Shopping in Rwanda offers the most unusual and diverse range of gifts tempting even the non-shoppers amongst us.


Hiring a car is one of the best ways to get out and about, giving you the freedom to explore at your leisure.
Local transport within the towns and resorts consists of dolmus or minibuses (taxis) that run from one point to another and you can hop on and off anywhere along the route and pay according to the distance traveled.  Self Drive Car Rental Agency are Available Like Self Drive Rwanda (www.selfdriverwanda.com) and Rwanda Car Rental (www.Rwandacarrental.com)are the trusted Car Hire Companies to Book a Car With When Visiting Rwanda for a Self drive Adventure.

Things to do in Rwanda

Rwanda offers a wide variety of activities for couples and families alike.Rwanda Gorilla  Safaris in Volcanoes National Park and Wildlife Viewing in the great Wildlife National Park, Walking and trekking are becoming increasingly popular and they offer one of the best ways to explore the countryside.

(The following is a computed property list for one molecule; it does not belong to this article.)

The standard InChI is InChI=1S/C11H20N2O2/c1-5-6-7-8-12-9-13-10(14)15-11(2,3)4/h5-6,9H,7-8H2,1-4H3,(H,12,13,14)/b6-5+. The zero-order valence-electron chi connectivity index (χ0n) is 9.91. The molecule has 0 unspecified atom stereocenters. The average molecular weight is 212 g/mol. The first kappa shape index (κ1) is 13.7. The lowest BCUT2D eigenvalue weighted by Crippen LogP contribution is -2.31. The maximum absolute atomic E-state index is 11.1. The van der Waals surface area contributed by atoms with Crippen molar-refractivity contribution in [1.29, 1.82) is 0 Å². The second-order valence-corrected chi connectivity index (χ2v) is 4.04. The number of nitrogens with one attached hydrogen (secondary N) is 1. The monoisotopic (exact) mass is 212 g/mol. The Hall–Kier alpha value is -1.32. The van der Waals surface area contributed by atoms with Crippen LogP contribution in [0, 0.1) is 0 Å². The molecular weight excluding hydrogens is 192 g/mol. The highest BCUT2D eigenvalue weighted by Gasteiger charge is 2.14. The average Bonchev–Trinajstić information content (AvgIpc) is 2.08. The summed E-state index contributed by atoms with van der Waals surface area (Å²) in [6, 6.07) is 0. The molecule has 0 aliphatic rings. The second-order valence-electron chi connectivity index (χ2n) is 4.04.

What is driving like in Rwanda?
As in the rest of the African Roads , other road users may seem to the UK driver to drive unpredictably. The roads are generally well kept though some  mountain roads can be narrow and winding. You should be aware of the following points:

Traffic drives on the Left in Rwanda, which means you must give way to the right at junctions and roundabouts (vehicles joining the roundabout have right of way).

The wearing of seat belts is compulsory.

There are strict drink driving laws – the rule is absolutely no alcohol if you intend to drive. Random tests are quite common and police will issue on the spot fines.

If another vehicle flashes it’s lights, this means that it is coming through, not that they are giving way to you.
You should drive defensively at all times, and great care should be taken when driving after dark as you may come across inadequately lit vehicles, slow moving lorries or animals wandering across the road.